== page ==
Missed our Angular Meetup? Here's a rundown of the insights shared into leveraging Angular in enterprise scale application, native apps and with Redux.
We’ve launched our official Meetup Group, creating spaces to discuss innovative technologies with the wider tech community and allowing us to share our expertise. In our first Meetup, developers came together to give their insights into the web application platform, Angular, Nativescript and Redux, and their place in the modern day technological ecosystem.
Missed out? Here are the key learnings from the event:
First up, Natalia Venditto (@AnfibiaCreativa) shared insights as a Frontend Tech Lead into how to upgrade an enterprise scale application across multiple versions of Angular.
Angular’s opinionated framework and strict implementation patterns are advantageous to enterprise scale development that can involve many collaborators and tight deadlines.
There’s potential for the use of an online tool designed for developers to elaborate a roadmap for before, during and after the upgrade. Check out Angular's tool here.
There are important elements to bear in mind, such as incompatible features like OpaqueToken.
Developers should consider migrating to HTTP Client Module due to the enhanced testability features, well-designed HTTP API, improved error handling, typed responses and requests, and the ability to implement interceptors for authentication and headers.
The concept of ‘lazy loading’ also brings with it important performance and testability advantages.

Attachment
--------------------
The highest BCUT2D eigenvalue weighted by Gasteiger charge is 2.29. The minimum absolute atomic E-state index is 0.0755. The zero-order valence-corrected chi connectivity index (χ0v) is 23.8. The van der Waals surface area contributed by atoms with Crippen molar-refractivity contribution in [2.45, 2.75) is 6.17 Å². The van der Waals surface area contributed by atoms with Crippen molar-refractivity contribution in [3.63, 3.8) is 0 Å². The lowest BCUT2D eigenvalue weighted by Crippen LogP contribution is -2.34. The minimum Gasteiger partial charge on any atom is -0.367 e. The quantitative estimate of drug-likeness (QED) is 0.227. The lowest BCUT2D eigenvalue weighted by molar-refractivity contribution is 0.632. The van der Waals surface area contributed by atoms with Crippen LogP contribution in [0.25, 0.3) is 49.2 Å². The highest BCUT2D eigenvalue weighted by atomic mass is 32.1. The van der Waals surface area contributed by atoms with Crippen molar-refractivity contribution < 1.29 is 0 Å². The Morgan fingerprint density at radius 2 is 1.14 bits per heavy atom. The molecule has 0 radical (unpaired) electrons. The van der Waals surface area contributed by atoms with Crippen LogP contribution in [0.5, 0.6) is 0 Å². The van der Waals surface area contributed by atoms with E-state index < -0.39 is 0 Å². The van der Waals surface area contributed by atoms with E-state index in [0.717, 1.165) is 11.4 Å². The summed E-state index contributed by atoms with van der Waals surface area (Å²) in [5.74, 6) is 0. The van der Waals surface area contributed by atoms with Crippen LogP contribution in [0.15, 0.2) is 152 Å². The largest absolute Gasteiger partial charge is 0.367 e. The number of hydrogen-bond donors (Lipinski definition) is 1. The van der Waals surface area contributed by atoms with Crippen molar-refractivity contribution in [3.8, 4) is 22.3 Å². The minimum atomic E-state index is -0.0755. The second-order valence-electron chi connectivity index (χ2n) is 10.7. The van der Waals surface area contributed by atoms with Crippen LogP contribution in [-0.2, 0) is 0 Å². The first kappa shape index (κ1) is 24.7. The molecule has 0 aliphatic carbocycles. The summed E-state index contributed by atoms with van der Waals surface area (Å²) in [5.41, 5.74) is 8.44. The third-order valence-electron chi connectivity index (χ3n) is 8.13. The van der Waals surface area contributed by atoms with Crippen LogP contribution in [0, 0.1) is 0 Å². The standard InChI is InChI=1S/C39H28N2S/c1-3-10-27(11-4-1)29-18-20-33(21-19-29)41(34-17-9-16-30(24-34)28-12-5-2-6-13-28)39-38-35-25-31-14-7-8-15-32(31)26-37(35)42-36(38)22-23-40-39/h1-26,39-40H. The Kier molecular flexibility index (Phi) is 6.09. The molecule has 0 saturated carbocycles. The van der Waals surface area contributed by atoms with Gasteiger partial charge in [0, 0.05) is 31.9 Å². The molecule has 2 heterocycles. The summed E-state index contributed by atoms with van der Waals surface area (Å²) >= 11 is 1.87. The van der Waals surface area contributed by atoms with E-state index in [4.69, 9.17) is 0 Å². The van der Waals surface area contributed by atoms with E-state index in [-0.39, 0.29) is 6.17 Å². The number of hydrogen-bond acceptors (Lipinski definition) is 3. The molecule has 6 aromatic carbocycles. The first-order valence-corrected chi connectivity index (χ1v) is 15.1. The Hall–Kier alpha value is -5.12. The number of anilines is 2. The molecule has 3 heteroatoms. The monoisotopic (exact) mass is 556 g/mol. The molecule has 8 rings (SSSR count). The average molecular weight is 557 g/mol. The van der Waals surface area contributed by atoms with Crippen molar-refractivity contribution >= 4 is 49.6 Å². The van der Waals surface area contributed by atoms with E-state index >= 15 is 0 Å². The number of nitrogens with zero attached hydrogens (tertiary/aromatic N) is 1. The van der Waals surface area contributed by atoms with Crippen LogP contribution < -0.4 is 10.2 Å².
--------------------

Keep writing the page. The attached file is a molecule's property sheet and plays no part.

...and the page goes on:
Next, Evan Payne (@evanfuture) shared his expertise as Senior Frontend Software Engineer. He spoke about leveraging Angular and NativeScript to build native apps for iOS and Android.
New developers should embrace the GridLayout element that’s unique to NativeScript. Native devices display your elements within your view in a series of measurement and layout passes, and the GridLayout is the fastest way to get precise results in your own Angular views and components.
There are great benefits to employing Attribute Selectors instead of Element Selectors. Element selectors are significantly preferred on the web (written as <my-custom-component><img/></my-custom-component>` in the template). However, since each element on the page requires a measuring and layout pass, and having extra decorative elements isn’t great for performance, Attribute Selectors are preferable in NativeScript apps (written as `<img my-custom-component/>`).
It’s crucial to get your API design right. You’ll need an API that can deliver the smallest possible payloads. Therefore, structure your API so the app can request specific data, meaning the data can come through in a small bit of JSON. Your end users will thank for this!
One of the greatest problems for modern web applications is data arriving from different API’s. Redux helps to simplify data flow, so you can easily track changes and user actions.
The Redux Dev Tool enables you to visually explore Redux and data flow in browsers. It provides you with a way to debug a specific part of the app with high level of detail.
It’s crucial to consider the ecosystem around Redux, as well as its implementation. This means a knowledge of the most useful plugins; HTTP requests with Redux Thunk; managing state with Immutable Js; fast selecting with ReSelect.
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